Fri, 26 May 2017 14:07:26 GMT
You’re procrastinating right now. I know you are. There’s no other reason for you to be reading this. No one assigned it to you. There’s no iCal notification that said “Catch up on thoughts of Minneapolis creative director.” No, you’re actively avoiding your job right now. And that’s OK. As I write this, I am too.
So we’re procrastinating. But if this article can make the leap to being something useful, that’d change everything. You will be able to reclassify the time spent reading it as educational, maybe even inspirational. And I’ll be able to call the time spent writing it “career-building” and possibly even “thought-leading.” A textbook win-win.
I think we can do it, too, because I’m setting up a work-related analogy with all of this. It might be a clumsy analogy but you’ll forgive me for that, because as we’ve already established, it’s in your best interest to find all of this useful and thought-provoking.
As ad people, this is what we do every day. We have a back-and-forth. We understand our audience, and we give them something in return for their attention. Howard Gossage, San Francisco’s legendary adman, summed it up nicely ages ago: “People read what interests them. And sometimes it’s an ad.”
Today, we have a lot more ways to interest people than Gossage did. That’s exciting. Less exciting is that we also have more ways to not interest them. Amazing, culture-shifting technologies, and we use all of them to talk about ourselves. Here’s an ad about us. Now here’s an Instagram post, also about us. Over here you’ll find a Facebook post wherein we can dive a little deeper into the topic of us. Look, VR, so you can finally know what it’s like to be us. But enough about us–let’s see what our complex influencer network thinks about us.
We spend so much time and effort to make ourselves look smart and good that we forget our audience wants to look smart and good, too.
That’s a violation of the deal. That is not our aforementioned win-win. Our audience is giving us their time, and we’re not giving them anything in return. My friend Spencer Baim with Vice Media says, “If you don’t have anything interesting to say as a brand, you’re just a product.” Spencer is very smart and I’m not entirely sure of his point, but it sounds both firm and damning.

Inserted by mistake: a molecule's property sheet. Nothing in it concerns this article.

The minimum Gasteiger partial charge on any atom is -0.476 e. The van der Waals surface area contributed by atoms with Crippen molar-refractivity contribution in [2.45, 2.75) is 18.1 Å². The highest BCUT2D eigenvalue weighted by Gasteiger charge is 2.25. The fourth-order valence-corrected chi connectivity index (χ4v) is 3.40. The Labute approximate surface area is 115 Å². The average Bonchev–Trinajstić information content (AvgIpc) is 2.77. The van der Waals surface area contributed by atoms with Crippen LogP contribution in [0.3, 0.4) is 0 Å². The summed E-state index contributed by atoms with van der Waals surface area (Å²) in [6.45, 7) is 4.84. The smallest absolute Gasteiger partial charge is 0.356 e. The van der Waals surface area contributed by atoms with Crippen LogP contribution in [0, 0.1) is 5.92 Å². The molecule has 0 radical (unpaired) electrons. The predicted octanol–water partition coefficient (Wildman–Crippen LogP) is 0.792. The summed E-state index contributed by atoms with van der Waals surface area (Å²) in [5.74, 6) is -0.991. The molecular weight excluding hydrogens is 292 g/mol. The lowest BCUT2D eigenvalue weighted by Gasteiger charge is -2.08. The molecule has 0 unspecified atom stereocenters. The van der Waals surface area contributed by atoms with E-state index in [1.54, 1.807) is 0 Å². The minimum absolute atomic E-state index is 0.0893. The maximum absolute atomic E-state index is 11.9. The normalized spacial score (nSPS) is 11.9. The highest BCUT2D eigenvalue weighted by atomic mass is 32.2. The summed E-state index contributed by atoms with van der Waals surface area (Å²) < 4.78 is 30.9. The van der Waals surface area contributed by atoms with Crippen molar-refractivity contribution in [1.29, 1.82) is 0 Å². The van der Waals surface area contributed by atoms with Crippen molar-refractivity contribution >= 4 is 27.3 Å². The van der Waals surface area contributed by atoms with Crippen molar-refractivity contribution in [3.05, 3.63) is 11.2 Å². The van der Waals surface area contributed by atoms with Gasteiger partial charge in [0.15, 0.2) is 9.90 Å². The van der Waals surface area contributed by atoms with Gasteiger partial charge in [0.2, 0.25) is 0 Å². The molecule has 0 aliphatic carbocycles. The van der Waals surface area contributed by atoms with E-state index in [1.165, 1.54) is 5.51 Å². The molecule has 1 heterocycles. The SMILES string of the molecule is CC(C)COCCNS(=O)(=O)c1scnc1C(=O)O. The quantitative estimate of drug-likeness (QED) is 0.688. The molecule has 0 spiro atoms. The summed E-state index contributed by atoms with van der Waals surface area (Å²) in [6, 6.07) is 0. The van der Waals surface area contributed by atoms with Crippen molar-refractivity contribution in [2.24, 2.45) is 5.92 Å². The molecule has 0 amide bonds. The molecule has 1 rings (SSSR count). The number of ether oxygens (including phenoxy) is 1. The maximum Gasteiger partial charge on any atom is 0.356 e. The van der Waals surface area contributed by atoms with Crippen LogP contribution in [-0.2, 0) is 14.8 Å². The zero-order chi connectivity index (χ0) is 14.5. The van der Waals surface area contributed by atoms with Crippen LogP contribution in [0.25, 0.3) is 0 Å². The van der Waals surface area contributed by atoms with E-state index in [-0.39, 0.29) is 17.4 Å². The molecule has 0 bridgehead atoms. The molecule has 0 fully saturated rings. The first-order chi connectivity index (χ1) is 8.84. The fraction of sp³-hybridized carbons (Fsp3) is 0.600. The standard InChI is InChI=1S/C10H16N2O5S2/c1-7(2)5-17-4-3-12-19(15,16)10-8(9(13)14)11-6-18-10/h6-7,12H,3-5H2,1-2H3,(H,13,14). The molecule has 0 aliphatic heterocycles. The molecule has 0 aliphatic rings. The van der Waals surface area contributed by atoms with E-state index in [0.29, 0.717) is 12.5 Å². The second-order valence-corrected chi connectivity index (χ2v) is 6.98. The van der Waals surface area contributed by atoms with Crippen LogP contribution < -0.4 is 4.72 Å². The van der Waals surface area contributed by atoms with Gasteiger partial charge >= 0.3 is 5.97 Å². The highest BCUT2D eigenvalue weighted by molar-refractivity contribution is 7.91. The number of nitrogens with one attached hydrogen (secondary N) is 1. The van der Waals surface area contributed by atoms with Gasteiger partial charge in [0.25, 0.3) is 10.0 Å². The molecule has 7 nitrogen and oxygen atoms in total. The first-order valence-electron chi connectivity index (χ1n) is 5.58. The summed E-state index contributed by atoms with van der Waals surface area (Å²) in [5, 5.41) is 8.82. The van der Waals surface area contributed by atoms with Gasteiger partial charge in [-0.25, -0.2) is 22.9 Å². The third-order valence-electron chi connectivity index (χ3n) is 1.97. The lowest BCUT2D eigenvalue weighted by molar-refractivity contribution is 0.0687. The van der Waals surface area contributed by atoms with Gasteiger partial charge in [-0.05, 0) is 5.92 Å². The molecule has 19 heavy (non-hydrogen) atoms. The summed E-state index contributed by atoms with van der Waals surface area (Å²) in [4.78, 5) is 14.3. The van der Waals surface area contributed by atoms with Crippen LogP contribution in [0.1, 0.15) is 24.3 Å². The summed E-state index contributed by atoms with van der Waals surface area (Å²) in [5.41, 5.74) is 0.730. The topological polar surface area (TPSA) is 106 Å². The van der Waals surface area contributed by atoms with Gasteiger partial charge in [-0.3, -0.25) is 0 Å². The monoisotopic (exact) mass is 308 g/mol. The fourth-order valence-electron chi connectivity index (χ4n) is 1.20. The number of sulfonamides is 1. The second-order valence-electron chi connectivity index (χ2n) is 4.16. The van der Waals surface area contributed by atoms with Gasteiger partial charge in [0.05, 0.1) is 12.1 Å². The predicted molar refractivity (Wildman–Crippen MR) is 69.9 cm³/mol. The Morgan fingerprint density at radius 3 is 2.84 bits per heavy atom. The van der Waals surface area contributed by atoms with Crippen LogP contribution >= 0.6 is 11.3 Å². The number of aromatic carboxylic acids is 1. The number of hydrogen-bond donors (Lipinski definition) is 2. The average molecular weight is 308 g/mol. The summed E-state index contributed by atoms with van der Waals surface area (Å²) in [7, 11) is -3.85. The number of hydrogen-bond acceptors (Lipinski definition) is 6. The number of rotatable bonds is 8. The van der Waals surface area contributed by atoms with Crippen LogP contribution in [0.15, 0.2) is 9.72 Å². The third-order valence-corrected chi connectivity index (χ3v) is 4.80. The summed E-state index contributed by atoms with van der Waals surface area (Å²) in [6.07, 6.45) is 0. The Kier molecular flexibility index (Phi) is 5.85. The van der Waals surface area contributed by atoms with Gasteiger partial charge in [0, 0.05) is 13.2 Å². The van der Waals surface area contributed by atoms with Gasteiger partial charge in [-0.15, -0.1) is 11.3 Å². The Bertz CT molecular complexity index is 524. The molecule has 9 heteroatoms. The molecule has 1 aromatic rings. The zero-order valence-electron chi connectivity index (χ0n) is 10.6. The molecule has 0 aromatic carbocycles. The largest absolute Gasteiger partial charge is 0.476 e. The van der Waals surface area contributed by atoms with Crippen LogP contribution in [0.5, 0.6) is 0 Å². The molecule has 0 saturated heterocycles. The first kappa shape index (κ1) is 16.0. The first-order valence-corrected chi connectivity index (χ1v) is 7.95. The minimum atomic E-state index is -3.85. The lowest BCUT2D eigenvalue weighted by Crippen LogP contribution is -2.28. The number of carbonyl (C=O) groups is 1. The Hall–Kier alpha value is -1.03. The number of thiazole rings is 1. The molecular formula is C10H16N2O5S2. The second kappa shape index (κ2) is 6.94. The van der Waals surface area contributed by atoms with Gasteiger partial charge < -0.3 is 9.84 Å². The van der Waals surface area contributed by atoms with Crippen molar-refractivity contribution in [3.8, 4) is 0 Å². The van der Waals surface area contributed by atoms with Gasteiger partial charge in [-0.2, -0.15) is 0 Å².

So what can we do? We can give something back. We can be useful. We can be helpful. We can be interesting. It’s even OK if we’re just super-entertaining. People would appreciate that.
Plannerly-types talk about “brand utility” and that’s no doubt a part of it, but right now let’s just talk about the ads themselves. Because ads can do this. Ads can have utility. Ads can be mutually beneficial. Ads can be little pieces of communication that actually add something to life instead of just subtracting time from it.
Look at what LEGO just did. They saw the fidget spinner craze taking hold of our kids (and maybe our co-workers) and posted an Instagram story showing how to make one from pieces you might have lying around the house. It may not win all the Cannes Lions their past print ads have won, but as the dad of a 4- and 7-year old, it’s a hell of a lot more useful.
REI understands the deal. With #OptOutside, they not only took a stand on Black Friday, they gave us a way to take a stand, too. We got to look thoughtful, and outdoorsy (two things I strive to be) and all we had to do was share their content.
Beats by Dre did it too, with the launch of the movie Straight Outta Compton. Hard to get product-placement in a period piece. Instead, they got all-of-us placement, reminding us that we’re all straight outta somewhere. Suddenly, the movie felt current, Beats had a role, and we all felt a little cooler for being associated with it.
Subaru, a partner of ours at Carmichael Lynch, has been aware of this deal for a while now. And just recently we launched #MeetAnOwner, a way for prospective buyers to talk directly to current Subaru owners. You can even make sure your interests align. Pretty useful if you’re thinking about buying one, and pretty fun to browse (and brag) if you’re already drive one.
These aren’t selfless efforts. They’re ads. Non-traditional, maybe, but still ads. And they’re ads that hold up their part of the deal - you give us your attention, and we’ll give you something in return. It only seems fair. As creative directors and creative agencies and creative people in general, it’s a good bar to put on all of our work: make it worth their while, or don’t make it all.
Marty Senn is CCO at Carmichael Lynch